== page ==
• Storage facilities shall be created and established by taking into account quantities of waste generation in a given area and the population densities. A storage facility shall be so placed that it is accessible to users.
  • Storage facilities to be set up by municipal authorities or any other agency shall be so designed that wastes stored are not exposed to open atmosphere and shall be aesthetically acceptable and user-friendly.
  • Storage facilities or ‘bins’ shall have ‘easy to operate’ design for handling, transfer and transportation of waste. Bins for storage of bio-degradable wastes shall be painted green, those for storage of recyclable wastes shall be painted white and those for storage of other wastes shall be painted black.

Manual handling of waste shall be prohibited. If unavoidable due to constraints, manual handling shall be carried out under proper precaution with due care for safety of workers.

Processing of municipal solid wastes

Municipal authorities shall adopt suitable technology or combination of such technologies to make use of wastes so as to minimize burden on landfill. Following criteria shall be adopted, namely

  • The biodegradable wastes shall be processed by composting, vermicomposting, anaerobic digestion or any other appropriate biological processing for stabilization of wastes.

Mixed waste containing recoverable resources shall follow the route of recycling. Incineration with or without energy recovery can also be used for processing wastes in specific cases. Municipal authority or the operator of a facility wishing to use other state-of-the-art technologies shall approach the Central Pollution Control Board to get the standards laid down before applying for grant of authorization.

Disposal of municipal solid wastes

Land filling shall be restricted to non-biodegradable, inert waste and other waste that are not suitable either for recycling or for biological processing. Land filling shall also be carried out for residues of waste processing facilities as well as pre-processing rejects from waste processing facilities. Land filling of mixed waste shall be avoided unless the same is found unsuitable for waste processing. Under unavoidable circumstances or till installation of alternate facilities, land filling shall be done following proper norms.

Managing Non-biodegradable solid waste (NBDSW)

Non-biodegradable solid waste (NBDSW) or refuse is a carpet word. It covers a variety of materials ranging from asbestos to Zinc batteries. Polythene and its related compounds are the most commonly found solid waste materials in urban environs. Many non-biodegradable solid waste materials are known to cause considerable environmental hazards when released into land, water and atmosphere.

Coastal environment and social waste management

Solid waste related problems prevail more in megalopolis and the dangers reach great heights in coastal cities. Solid wastes of domestic and industrial units are considered major pollutants of coastal regions of India. Nearly 44000 m3 of domestic sewage and 440 m3 of industrial waste are discharged every year into the seas of India.

Application of some important industrial wastes

S.No. Waste Areas of application
1 Fly ash
  • Cement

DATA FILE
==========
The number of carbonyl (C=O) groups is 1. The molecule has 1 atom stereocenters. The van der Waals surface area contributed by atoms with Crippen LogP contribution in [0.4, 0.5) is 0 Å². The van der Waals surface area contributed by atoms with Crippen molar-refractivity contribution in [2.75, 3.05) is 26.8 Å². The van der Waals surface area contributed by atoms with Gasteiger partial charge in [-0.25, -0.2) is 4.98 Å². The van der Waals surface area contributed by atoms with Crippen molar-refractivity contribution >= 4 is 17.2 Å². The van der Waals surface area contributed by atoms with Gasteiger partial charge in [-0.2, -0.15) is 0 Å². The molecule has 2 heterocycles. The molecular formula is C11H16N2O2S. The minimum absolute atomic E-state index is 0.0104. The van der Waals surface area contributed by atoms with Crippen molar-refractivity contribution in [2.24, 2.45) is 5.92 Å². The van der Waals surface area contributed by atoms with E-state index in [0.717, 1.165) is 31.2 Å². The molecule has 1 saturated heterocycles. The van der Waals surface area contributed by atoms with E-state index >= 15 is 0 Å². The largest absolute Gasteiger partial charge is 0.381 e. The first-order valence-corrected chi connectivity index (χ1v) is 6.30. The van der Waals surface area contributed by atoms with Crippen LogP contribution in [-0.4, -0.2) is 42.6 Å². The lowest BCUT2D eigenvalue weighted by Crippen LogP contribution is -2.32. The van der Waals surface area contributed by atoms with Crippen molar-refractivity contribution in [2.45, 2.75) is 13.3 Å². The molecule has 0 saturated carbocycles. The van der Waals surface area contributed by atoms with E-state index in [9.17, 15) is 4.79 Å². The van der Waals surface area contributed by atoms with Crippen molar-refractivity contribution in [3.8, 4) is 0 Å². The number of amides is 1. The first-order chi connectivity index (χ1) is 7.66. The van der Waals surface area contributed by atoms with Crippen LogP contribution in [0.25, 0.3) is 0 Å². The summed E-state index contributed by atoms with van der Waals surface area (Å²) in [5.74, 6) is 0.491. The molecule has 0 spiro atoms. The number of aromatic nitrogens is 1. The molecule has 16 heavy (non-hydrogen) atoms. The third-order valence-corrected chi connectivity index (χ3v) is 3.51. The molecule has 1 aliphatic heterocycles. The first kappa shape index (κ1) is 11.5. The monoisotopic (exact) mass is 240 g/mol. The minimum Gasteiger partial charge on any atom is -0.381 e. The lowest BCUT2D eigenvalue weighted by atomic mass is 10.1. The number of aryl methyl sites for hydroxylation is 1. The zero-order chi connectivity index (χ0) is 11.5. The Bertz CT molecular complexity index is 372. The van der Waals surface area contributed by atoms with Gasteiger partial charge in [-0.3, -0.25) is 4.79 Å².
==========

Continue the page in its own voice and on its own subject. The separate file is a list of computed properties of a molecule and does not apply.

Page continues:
• Raw material in Ordinary Portland Cement (OPC) manufacture
  • Manufacture of oil well cement
  • Making sintered fly ash light-weight aggregates
  • Cement / silicate bonded fly ash/clay binding bricks and insulating bricks
  • Cellular concrete bricks and blocks, lime and cement fly ash concrete
  • Precast fly ash concrete building units
  • Structural fill for roads, construction on sites, land reclamation, etc.
  • As filler in mines, in bituminous concrete
  • As plasticiser
  • As water reducer in concrete and sulphate resisting concrete
2 Blast Furnace Slags
  • Manufacture of slag cement, super sulphated cement, metallurgical cement
  • Non-portland cement
  • Making expansive cement, oil well, coloured cement and high early-strength cement
  • In refractory and in ceramic as sital
  • As a structural fill (air-cooled slag)
  • As aggregate in concrete
3 Ferro-alloy & other metallurgical slags
  • As structural fill
  • In making pozzolona metallurgical cement
4 By product gypsum
  • In making of gypsum plaster, plaster boards and slotted tiles
  • As set controller in the manufacture of portland cement
  • In the manufacture of expensive or non-shrinking cement, super sulphated and anhydrite cement
  • As mineraliser
  • Simultaneous manufacture of cement and sulphuric acid
5 Lime sludge
paper and
sugar sludges)
  • As a sweetener for lime in cement manufacture
  • Manufacture of lime pozzolana bricks / binders
  • For recycling in parent industry
  • Manufacture of building lime
  • Manufacture of masonry cement
6 Chromium sludge
  • As a raw material component in cement manufacture
  • Manufacture of coloured cement as a chromium – bearing material
7 Red mud
  • As a corrective material
  • As a binder
  • Making construction blocks
  • As a cellular concrete additive· Coloured composition for concrete
  • Making heavy clay products and red mud bricks
  • In the formation of aggregate
  • In making floor and all tiles
  • Red mud polymer door
8 Pulp and paper
  • Lignin

Source: Manual on Municipal Solid Waste Management, CPHEEO, New Delhi

Waste Management at source

Source of waste generation Action to be taken
  • Not to throw any solid waste in the neighbourhood, on the streets, open spaces, and vacant lands, into the drains or water bodies
  • Keep food waste/biodegradable waste in a non corrosive container with a cover (lid)